- CALLA WAHLQUIST and AAP
- July 03, 2014
Road Safety Minister Liza Harvey announces tougher traffic penalties — $400 fine for mobile use
DRIVERS caught using a mobile phone can expect a $400 fine — up from $250 — under tougher traffic penalties announced today by Road Safety Minister Liza Harvey.
And motorists who speed, run a red light or fail to give way will face tougher penalties under the changes.
Fines for a number of traffic offences will increase by up to $300.
And WA motorists aren’t happy about the increases, with some drivers taking to talkback radio to vent their anger about the big hikes in fines and penalties.
These include a $1200 fine for an offence that previously didn’t attract a fine or affect demerit points — altering number plates or fitting a device that prevents effective identification.
Failure to wear a motorcycle helmet has jumped from a $100 penalty and three demerit points to a $550 fine and four demerit points.
“It’s just ridiculous,” several angry 6PR radio callers said.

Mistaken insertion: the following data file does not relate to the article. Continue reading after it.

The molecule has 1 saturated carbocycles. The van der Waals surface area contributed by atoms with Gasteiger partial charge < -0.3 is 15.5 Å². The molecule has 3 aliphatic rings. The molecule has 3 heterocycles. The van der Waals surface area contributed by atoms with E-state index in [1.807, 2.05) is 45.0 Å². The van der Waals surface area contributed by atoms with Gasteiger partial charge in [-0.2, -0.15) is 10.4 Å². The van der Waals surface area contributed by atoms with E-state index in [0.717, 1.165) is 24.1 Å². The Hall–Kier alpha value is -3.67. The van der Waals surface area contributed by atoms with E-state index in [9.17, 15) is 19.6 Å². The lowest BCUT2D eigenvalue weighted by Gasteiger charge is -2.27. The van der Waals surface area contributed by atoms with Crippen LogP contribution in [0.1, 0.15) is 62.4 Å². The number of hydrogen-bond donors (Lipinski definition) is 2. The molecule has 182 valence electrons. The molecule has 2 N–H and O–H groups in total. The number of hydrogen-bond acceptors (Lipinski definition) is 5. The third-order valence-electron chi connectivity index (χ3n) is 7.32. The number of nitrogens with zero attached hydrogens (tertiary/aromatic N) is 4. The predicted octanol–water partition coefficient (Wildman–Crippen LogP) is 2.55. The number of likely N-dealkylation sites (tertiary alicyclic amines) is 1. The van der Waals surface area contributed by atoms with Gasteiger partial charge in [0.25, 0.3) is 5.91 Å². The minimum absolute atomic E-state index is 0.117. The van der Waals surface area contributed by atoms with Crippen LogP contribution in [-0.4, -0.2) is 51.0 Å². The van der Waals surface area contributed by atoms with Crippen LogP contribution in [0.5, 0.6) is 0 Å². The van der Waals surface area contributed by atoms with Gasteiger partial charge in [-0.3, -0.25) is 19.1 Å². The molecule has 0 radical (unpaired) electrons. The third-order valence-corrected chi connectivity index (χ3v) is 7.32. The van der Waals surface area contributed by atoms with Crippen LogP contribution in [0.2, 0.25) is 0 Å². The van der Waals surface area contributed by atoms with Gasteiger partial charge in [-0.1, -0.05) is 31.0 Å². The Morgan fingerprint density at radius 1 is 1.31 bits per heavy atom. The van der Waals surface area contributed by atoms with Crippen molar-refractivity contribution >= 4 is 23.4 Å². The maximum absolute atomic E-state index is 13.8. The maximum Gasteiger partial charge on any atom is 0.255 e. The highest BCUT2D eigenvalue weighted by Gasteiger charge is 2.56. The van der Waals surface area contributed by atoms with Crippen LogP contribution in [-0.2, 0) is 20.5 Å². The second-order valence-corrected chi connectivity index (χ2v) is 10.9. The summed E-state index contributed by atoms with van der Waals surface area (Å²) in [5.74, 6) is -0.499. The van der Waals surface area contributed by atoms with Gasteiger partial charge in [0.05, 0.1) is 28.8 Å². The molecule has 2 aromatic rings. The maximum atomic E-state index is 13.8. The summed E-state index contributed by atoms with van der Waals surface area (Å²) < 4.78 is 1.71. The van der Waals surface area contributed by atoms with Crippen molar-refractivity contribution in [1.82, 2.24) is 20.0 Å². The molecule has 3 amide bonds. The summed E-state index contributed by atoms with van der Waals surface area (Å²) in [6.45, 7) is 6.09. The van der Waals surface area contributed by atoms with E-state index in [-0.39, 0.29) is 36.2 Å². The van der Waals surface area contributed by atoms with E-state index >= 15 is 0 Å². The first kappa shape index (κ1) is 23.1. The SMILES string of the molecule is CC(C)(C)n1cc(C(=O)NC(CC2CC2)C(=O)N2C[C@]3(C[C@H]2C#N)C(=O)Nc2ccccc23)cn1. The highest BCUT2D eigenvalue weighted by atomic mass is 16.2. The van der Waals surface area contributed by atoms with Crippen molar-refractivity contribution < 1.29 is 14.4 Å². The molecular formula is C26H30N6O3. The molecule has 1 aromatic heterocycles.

Others said the penalty changes were blatant revenue raising.
But road safety minister Liza Harvey said they were designed to discourage unsafe driving behaviours, particularly those with the highest risk of causing crashes or injury.
The changes were recommended by the Road Safety Council after a report by the Centre for Automotive Safety Research.
Using your mobile phone in the car will now cost you $400, and drink-driving will cost you at least $400 for an 0.05 offence.
Other changes include:
● Travelling at 30km/h to 40km/h over the speed limit will increase from five demerit points to six.
● Failing to stop at a red light or red arrow will increase from three demerit points to four.
● A new penalty of three demerit points for failing to drive at a speed at which you can safely stop when approaching a pedestrian crossing.
● A new penalty of two demerit points for entering an intersection after the traffic light has turned yellow.
● An increase from two demerit points to four for overtaking when unsafe to do so or failing to keep a safe distance when overtaking.
Ms Harvey said the rule changes target unsafe driving practices that had the highest risk of causing a crash.
“We need to do everything we can to discourage unsafe driving behaviour, which is why penalties need to reflect how dangerous these driving offences are,” she said.
Ms Harvey said tough penalties were needed to break new bad habits, like mobile phone use in cars, in the same way that tough penalties enforced the wearing of seatbelts.
“The illegal use of mobile phones in the vehicles continues to plague the community, with drivers seemingly unable to resist the urge to touch their phone while driving,” she said.
The changes will be introduced from the Queens Birthday Weekend in September.
A full list of penalties can be found here.